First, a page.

ISSN (Print) - 0012-9976 | ISSN (Online) - 2349-8846

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What Is at Stake When I Love You?

Love as an Act of Violence

On 31 July 2013 when a student brutally hacked a female fellowstudent and then killed himself in a classroom of the Jawaharlal Nehru University, it was not a "heat-of-the-moment" act but a cold-blooded planned move to punish her. Despite carrying a pistol he did not shoot her but grievously wounded her in front of teachers and students because such "punishment" needs an audience. Also, it is not surprising that it occurred on the campus of a progressive university because the tension between liberal values at the formal level and our feudal moorings in patriarchal structures gets stretched the most in spaces such as that.

Articles and commentaries from various quarters have already appeared in newspapers, blogs and journals about the tragic incident on 31 July 2013, in the Jawaharlal Nehru University (JNU) campus. A consensus has emerged, particularly in the writings of faculties and students from JNU, to not view this parti cular incident of violence as an aberration or an exception. The complex aspects of the man/woman relationship and love relations in a society that is deeply patriarchal have been pointed out along with how and why JNU should not be exempted under the infl uence of a vague idealism (Arunima 2013; Baxi 2013; Chirmuley 2013; Kannan 2013; Nag 2013). The underlying thrust of all these articles is to demonstrate how patriarchy is so deep-rooted that it can turn such an event on its head and come back to haunt women. While there can be no disagreement on the b asic political argument of recognising a woman’s “No” as no and respecting her choice (or right) to reject or say no, this commentary seeks to push the point a little further by highlighting a neglected aspect of the incident.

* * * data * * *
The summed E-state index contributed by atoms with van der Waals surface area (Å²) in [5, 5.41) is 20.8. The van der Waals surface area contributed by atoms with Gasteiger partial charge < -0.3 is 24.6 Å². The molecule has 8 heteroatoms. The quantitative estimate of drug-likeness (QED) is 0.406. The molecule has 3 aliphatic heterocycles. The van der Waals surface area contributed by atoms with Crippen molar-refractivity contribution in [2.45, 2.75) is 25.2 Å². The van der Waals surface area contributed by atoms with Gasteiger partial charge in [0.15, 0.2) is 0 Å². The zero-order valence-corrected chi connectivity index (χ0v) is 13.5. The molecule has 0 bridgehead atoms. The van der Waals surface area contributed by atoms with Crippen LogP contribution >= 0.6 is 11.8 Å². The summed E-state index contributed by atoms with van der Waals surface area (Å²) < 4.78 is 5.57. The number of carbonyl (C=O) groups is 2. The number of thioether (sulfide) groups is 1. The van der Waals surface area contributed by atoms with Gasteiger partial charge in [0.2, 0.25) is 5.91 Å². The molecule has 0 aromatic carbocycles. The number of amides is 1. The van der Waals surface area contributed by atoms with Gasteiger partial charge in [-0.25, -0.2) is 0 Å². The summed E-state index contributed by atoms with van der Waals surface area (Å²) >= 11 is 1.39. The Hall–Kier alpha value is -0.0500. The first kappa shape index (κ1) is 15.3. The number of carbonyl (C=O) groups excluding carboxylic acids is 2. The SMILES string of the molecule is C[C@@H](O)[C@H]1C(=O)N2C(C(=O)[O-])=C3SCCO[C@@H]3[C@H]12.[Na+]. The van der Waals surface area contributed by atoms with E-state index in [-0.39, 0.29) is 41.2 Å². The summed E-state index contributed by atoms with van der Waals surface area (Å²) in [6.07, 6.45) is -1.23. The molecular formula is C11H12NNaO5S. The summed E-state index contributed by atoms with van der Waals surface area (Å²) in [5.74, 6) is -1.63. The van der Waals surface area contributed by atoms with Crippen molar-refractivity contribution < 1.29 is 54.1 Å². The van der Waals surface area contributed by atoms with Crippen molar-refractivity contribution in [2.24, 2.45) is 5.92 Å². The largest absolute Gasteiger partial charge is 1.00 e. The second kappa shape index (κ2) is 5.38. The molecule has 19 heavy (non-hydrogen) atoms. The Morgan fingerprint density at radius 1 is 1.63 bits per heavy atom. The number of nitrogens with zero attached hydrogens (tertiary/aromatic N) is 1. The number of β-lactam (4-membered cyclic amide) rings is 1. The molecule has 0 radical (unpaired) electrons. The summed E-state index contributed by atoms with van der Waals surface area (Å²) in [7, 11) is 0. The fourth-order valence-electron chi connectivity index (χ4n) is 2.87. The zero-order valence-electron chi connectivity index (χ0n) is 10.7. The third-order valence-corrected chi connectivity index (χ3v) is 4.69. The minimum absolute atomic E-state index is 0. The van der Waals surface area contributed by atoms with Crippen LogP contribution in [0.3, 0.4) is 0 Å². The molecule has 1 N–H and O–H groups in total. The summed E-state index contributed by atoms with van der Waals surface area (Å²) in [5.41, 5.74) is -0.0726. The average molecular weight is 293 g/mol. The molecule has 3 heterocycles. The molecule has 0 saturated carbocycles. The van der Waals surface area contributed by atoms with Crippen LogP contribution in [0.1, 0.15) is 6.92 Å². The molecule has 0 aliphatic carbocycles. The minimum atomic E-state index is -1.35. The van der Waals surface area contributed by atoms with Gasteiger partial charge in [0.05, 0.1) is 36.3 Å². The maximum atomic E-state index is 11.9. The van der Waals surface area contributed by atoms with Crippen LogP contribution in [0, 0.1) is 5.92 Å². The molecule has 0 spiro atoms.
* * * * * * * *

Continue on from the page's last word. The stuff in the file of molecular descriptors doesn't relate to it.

The performative aspect of the act of violence has already been observed (Baxi 2013). It has also been observed that this act of violence is often read in parallel to sacrifi cial, self-destructive v iolence and thereby valorises the act (ibid). In other words, in spite of the performative aspect of it, this violence by a JNU boy perpetrated on his classmate is part of the violence which is being normalised beyond the boundaries of JNU (Arunima 2013). However, what has been glossed over is an account of the violence per se.

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